Let me ask you about the original travel ban which was put on hold by the courts. The legal challenge to it was led by attorneys general from Washington state and New York state. But it was something that could have a big impact in California. Why weren't you out in the lead on that?

There were several states that were out in the lead. That one particular state filed the case doesn't mean that the other states weren't working with that particular state.

Before I even assumed office as attorney general, I'd been in communication with several of the attorneys general across the country who were also very concerned about the direction the new Trump administration might take. I look at it this way: There was a time when California had to do everything first, and it is a burden. It takes a lot of money. It drains, taxes your resources if you're constantly the one that's always taking the lead. Where we need to, we will.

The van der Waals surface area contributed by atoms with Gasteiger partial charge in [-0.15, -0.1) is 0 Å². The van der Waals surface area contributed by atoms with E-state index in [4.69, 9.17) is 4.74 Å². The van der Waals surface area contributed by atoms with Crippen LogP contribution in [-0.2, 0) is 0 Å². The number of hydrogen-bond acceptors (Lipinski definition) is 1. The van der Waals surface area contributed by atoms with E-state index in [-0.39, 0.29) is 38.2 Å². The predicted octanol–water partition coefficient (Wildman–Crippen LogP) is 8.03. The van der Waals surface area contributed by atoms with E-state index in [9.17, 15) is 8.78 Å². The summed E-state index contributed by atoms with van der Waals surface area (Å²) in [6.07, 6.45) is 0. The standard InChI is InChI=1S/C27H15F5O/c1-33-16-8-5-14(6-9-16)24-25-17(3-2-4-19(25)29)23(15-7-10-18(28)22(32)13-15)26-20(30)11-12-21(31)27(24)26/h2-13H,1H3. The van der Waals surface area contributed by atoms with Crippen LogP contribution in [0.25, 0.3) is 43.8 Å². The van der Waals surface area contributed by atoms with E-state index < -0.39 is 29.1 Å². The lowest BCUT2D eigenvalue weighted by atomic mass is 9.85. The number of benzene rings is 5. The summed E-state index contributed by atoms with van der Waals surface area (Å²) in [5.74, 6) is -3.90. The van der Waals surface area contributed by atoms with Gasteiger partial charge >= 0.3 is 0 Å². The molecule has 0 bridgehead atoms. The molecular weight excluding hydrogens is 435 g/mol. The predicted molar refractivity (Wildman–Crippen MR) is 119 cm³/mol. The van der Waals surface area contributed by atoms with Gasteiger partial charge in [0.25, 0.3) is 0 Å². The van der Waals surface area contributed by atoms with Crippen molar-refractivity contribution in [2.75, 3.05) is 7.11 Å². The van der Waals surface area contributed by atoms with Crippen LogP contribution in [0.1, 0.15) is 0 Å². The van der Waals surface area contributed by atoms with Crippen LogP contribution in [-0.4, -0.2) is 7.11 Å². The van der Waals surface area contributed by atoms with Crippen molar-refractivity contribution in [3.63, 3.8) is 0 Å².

We're not going to let anyone undermine our rights. But if Virginia or Washington state or New York or Massachusetts or Illinois wants to help us out, I believe in a team effort.    

But it can be argued that California would be most impacted by these things. Can you see the optics of not being seen as leading the charge? 

If people are concerned about optics, I get it, but that's not a game I'm interested in playing. I will tell you this: take a look at the results.

People throughout the country were able to avoid having to suffer the consequences of a Muslim travel ban and that's because a number of states came forward and took action. To me, what matters are results, not optics.

Some California Republicans have criticized Democrats in the state for focusing too much on President Trump and not enough on issues at home. As Trump continues to introduce policy changes, how certain are you that Democrats can respond to what he's doing and also remain focused on the needs of Californians?